Where you should write

The question of where often comes up for writers. Is it important to have a special place which puts you in the write head space to write?

For some writers, especially career authors, an office enables them to treat their work more like a nine-to-five job. They achieve more consistency and volume that way, without burning out.

Yet for most writers, creating meaningful words on the page is not their main source of income, and must be balanced with everything else in life. I’d wager that most of us don’t have a dedicated office with inspiring views and important leather bound books lining the walls.

Writing is more of a mindset than a task. There is no boss looking over your shoulder, or fear that you will lose your job if you don’t reach 2,000 words, so procrastination can become rife. So finding a space to make sure things get done is paramount.

In times gone by, writers literally needed a desk. They needed space for their pen and ink, their reference material and their completed pages. But now with hundreds of thousands of words filed away in one laptop computer, they can travel with you. I’ve heard stories of novels written in stages on train commutes, of famous books which owe debts of gratitude to a certain cafe, and writers who move abroad to get inspired (think Ian Fleming, Ernest Hemingway and more).

So what are the options for where to put virtual pen to virtual paper?



Writing at home


Writing at home is perhaps the easiest and most popular option. If you are a parent, you may not be able to get out of the house to write. You might not have much unused space in your home, but it’s important to find a dedicated space. It tells you and others in your family that your writing is important.

pros – free, convenient, writers can balance writing with daily tasks
cons – distractions, not feeling like your writing is ‘professional’, lack of social interaction


Writing in a cafe


Becoming a regular fixture in a cafe will give the writer a sense of belonging. They’ll be accepted by the friendly staff (supposing they are friendly), and become a sort of mascot for the place. Some writers find the ambient noise useful and cafes are usually situated in convenient places – on the way home from work or at the centre of the village.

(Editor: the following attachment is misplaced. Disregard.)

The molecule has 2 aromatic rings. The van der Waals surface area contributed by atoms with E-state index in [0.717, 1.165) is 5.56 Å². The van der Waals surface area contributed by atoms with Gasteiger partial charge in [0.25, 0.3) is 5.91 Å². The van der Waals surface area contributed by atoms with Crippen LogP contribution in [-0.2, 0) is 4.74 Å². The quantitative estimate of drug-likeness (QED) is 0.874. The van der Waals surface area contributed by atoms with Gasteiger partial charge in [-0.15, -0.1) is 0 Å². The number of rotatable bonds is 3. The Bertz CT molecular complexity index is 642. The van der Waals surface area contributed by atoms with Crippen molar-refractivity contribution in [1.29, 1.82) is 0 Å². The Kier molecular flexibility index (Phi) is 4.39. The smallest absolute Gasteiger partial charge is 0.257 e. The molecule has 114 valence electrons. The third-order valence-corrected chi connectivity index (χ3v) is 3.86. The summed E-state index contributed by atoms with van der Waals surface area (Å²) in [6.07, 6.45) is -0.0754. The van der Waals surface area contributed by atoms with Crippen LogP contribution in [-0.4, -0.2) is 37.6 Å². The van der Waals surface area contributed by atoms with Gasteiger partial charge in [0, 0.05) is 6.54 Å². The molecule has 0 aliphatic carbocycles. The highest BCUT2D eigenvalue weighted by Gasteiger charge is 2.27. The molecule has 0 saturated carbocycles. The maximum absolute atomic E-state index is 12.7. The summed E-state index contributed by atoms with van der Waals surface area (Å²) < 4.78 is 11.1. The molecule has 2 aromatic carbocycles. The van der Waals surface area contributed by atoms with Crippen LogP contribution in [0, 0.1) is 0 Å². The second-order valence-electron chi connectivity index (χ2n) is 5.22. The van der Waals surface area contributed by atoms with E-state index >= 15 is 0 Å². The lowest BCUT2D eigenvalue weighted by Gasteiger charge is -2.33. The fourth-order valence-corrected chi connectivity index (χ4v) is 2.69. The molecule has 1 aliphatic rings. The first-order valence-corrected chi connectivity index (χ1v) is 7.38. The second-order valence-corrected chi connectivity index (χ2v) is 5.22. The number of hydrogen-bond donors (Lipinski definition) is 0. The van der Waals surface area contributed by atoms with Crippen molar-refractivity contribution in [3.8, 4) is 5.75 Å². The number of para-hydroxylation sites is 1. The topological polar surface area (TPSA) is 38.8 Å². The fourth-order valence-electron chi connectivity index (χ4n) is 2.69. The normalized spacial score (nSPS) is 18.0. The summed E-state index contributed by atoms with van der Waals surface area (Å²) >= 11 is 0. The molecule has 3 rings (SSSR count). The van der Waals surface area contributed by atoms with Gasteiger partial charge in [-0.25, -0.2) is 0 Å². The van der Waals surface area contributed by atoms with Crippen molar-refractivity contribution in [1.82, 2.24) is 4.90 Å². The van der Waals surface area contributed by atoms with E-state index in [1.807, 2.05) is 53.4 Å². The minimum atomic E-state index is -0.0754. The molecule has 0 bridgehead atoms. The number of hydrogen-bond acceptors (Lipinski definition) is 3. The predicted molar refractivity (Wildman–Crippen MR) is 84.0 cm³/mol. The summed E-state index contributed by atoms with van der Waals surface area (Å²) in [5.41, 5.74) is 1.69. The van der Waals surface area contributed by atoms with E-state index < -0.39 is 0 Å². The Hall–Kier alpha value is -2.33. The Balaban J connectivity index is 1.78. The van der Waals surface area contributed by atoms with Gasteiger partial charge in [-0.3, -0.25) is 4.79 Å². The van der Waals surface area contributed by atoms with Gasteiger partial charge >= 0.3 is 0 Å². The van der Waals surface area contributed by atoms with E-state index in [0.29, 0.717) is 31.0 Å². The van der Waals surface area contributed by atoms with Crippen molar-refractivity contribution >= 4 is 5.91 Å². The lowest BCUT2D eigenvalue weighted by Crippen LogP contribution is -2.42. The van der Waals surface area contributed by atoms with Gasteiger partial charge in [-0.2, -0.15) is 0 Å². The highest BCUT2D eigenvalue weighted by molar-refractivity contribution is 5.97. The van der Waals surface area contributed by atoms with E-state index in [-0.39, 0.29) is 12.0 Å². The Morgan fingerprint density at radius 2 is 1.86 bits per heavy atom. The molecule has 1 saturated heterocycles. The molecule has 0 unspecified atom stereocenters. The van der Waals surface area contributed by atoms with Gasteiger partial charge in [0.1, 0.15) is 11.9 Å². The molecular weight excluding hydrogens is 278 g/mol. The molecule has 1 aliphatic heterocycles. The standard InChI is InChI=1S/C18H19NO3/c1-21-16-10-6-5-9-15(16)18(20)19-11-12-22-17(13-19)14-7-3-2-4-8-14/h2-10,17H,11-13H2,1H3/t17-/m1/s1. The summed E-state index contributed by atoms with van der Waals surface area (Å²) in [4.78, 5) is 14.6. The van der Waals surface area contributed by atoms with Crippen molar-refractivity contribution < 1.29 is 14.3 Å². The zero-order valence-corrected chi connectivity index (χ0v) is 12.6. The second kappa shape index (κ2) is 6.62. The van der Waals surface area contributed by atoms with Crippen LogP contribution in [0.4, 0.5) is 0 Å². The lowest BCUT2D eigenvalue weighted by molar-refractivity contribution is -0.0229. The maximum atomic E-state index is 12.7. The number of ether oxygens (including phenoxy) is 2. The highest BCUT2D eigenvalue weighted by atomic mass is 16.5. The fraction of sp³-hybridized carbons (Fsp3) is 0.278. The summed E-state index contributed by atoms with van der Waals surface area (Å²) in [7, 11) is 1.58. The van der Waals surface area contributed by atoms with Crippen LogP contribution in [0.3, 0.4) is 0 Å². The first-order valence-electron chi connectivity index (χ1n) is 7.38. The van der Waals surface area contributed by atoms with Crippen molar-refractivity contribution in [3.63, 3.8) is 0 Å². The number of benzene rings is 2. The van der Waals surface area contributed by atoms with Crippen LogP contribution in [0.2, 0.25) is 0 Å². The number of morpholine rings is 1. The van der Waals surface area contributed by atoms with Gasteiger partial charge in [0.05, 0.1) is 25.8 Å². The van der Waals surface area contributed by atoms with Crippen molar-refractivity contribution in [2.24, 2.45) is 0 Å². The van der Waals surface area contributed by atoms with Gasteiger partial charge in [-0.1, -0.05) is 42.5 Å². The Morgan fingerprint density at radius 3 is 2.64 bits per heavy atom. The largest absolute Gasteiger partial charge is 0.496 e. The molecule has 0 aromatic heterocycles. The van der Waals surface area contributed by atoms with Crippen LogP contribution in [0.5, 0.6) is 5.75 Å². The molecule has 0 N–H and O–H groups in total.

pros – increased pressure to produce words due to the limited time frame, lively atmosphere, social interaction, better coffee
cons – not free, limited hours, can be noisy


Writing on a trip

Travel (be it international or domestic) can provide inspiration for new work, and a genuine change of environment which may help stimulate writers. You can generate new ideas from conversations you eavesdrop on, design new characters based on the bizarre guy you saw on the street, or do that pre-war research you wanted in the museum.

pros – inspiring, trips include free time, good for generating new ideas and completing research
cons – costly, most writers can’t travel for long periods, lack of home comforts can limit writing sessions, writing time could be spent enjoying your trip


Writing in a library or co-working

Jun Yang

This may be a good option for writers looking to get out of the house, but unable to work in noisy places. However, libraries are increasingly underfunded and underused (by working-age adults). Hopefully, this will lead governments into transforming them into knowledge centres more appropriate for remote work and study. Unfortunately, many towns don’t have libraries at all, let alone good ones. If this is the case, writers can look for co-working offices. For a small fee (daily / monthly), you’ll get a desk and the use of facilities such as meeting rooms, WiFi and a cafe. You might even meet others with whom you can swap skills and network.

pros – quiet study atmosphere, good desk space, can meet other like-minded folk
cons – atmosphere can be stuffy and uninspiring, limited hours


A writing retreat or workshop


If you are really stuck in a rut, then this option might be for you. Many writers attend  workshops or camps where the objective is to crack on with your work in progress. You’ll meet others who will spur you on, and might offer feedback on your work. If quiet is what you need, why not book a solo weekend away, where you can get away from the pressures of your normal life to write?

pros – support and encouragement from fellow writers, expert advice or opinion, change of scenery and dedicated time to writing
cons – the most costly option, you may find they have diminishing returns when you attend many, this time may come at the expense of other areas in your life


So, you’ve found a place to get your writing done. What next? What can you do if the words aren’t flowing?

Remember that the perfect place doesn’t exist. You can get some fresh air, take a walk, go out. You can also stay busy with writerly tasks, such as submitting, reading or blogging. You could get in touch with others who share your vision or your problems.

The most important thing is to plan your writing day. Set yourself a realistic objective and think about when and where you’ll get it done. Don’t beat yourself up you don’t get reach your goals, but ask yourself the question of why. Why wasn’t I in the right mindset to finish what I wanted? Was I in the best place to write?

I find once I’ve got into the zone, it is a question of when not if I’ll have a successful writing day. I hope you find a place which gives you the same feeling too.

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